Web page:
As I am about to turn thirty, I have less and less interest in boiling down my life and the essence of my thoughts into bites. More than anything, I am more determined to mine out the depth than I was ten years ago. This change of mind has allowed me to stop being annoyed and frustrated by bucket loads of petty crap. I am more concerned with the tangible/the long term ripples/the strength of an overall movement and its heroes than I am with the latest talking points. This is a contributing factor as to why I have struggled to see the same value others see in these tools: not because they are not useful, but because I am becoming more committed to relating the abstract to the concrete and vice versa, and I believe these fragmented mediums of interaction do this very poorly…if at all.
In the world of social media, everything is abstract. There is no concrete. Abstraction is an incredible view when within context, but out of it? It’s more like an inverted Eifel Tower — an eyesore and a bit of a menace, too.
I have, for most of my life, believed this is merely a part of playing ball with this beast. If I participate, I have to take the good and the bad and understand the limitations.
But I was actually affected on a deeper level than that. (If Nicholas Carr’s summary of the emerging research is correct, this is actually common because of brain plasticity. Scary shit.) The growth curves, the deep, inward turning of the soil that was going on in my soul in the past ten years was something I couldn’t share in small bits, and so my internet-trained social self didn’t share it at all — I just hit the talking points, like everyone else, but was unable to verbalize the deeper things. This paralysis spilled over into other places in my life. I didn’t even journal, or watch the clouds much. I don’t blame technology or the Internet, I blame my own tendency to binge on them; to find them fascinating enough that I allowed them to translate life for me. I realize, in hindsight, how sad this was. I go back to the instances I have managed to synthesize my thought processes enough to “share” something satisfactory, and a blog post here or there was all I found. Even blogging became impossible for me as I attempted to hold back anything too heavy or too strong or too mean or too myself to annoy any of the skilled boilers who are far better at bite-sizing emotions and epiphanies than I; my entire interaction became all about not being as opposed to being, and it wasn’t healthy, that’s for dang sure.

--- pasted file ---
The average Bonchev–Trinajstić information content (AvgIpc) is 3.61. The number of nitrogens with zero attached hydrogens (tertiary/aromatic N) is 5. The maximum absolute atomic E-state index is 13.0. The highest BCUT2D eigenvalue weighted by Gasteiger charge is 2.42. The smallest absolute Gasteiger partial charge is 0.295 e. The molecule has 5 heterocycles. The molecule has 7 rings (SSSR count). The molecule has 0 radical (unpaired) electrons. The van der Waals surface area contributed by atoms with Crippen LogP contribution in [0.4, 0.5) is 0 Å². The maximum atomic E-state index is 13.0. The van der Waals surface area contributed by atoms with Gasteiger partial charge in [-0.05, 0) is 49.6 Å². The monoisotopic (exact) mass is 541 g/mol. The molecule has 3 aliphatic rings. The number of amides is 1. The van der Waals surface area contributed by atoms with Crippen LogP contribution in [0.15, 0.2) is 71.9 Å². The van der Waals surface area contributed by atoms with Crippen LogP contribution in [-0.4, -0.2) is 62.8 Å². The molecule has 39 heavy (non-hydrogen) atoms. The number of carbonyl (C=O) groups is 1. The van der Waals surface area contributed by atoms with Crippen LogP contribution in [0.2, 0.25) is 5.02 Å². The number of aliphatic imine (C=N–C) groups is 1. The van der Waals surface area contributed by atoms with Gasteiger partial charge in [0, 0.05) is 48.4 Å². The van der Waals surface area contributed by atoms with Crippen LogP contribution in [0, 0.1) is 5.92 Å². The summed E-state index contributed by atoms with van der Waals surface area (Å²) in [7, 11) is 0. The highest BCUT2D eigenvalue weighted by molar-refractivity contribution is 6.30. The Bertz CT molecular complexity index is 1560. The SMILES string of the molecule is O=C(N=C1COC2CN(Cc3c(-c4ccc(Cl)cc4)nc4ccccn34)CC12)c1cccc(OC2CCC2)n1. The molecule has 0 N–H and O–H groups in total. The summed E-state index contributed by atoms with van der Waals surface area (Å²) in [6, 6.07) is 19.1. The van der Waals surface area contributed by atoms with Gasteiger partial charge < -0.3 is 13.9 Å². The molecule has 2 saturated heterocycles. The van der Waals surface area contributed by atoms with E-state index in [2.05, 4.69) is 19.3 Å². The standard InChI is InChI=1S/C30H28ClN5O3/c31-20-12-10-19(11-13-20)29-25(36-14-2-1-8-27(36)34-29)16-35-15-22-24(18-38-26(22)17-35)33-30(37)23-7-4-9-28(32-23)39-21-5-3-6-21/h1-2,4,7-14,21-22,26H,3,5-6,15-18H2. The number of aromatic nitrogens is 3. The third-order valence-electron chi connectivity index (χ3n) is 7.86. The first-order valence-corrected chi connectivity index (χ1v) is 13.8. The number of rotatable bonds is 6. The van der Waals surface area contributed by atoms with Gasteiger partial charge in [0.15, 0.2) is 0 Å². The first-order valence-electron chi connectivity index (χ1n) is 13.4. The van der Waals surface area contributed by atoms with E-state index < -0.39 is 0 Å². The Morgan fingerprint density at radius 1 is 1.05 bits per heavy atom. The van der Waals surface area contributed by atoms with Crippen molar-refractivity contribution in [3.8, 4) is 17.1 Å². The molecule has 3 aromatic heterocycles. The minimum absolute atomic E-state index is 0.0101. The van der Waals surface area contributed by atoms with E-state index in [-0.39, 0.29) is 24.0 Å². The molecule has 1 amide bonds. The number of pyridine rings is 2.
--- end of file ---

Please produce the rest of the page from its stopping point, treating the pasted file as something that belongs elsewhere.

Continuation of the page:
I’ve had my heart wrapped up in a hope that someday, it will get better, someday I will understand these compulsory attendance apps enough to transcend their hold on me. It hasn’t gotten better, and I haven’t transcended, but I have finally stopped hoping. (For those of you who have been listening to my rants as I analyzed and researched, bless you.)
Maybe that means I’m not cut out for where this century is headed. Square peg, round hole, and all that. Well peeps, if this century is headed for shallower ground and more binging and more fragmentation, hell yes I am going to opt out and hop onto the grassroots train that is headed in another direction. I don’t see this as backwards or forwards motion, as progress or reversion, not anymore; I see this as paths that run alongside each other. Choices we make every day. The truth of the matter is that we don’t need a digital footprint to make our physical footprint more real — it was real all along. And while you could say ditching these tools of connection is a lot like ditching my family car, it’s okay — I’ve walked places before.
I want to say more about this when I have gained another dose of distance and objectivity. I have only been off of Facebook for three years and Twitter for one. So, for now, I’ll confine my digital explanation to a personal post about my own experiences. Although my overall impression as I mull over my own words is “Really? Doesn’t this generation have bigger fish to fry than over-thinking social media?” and my answer is yes, this girl of this generation has bigger fish to fry than social media period, I don’t intend to expand on those themes without locking myself in a cabin to write in somber silence.
Fear of missing out, rest in peace.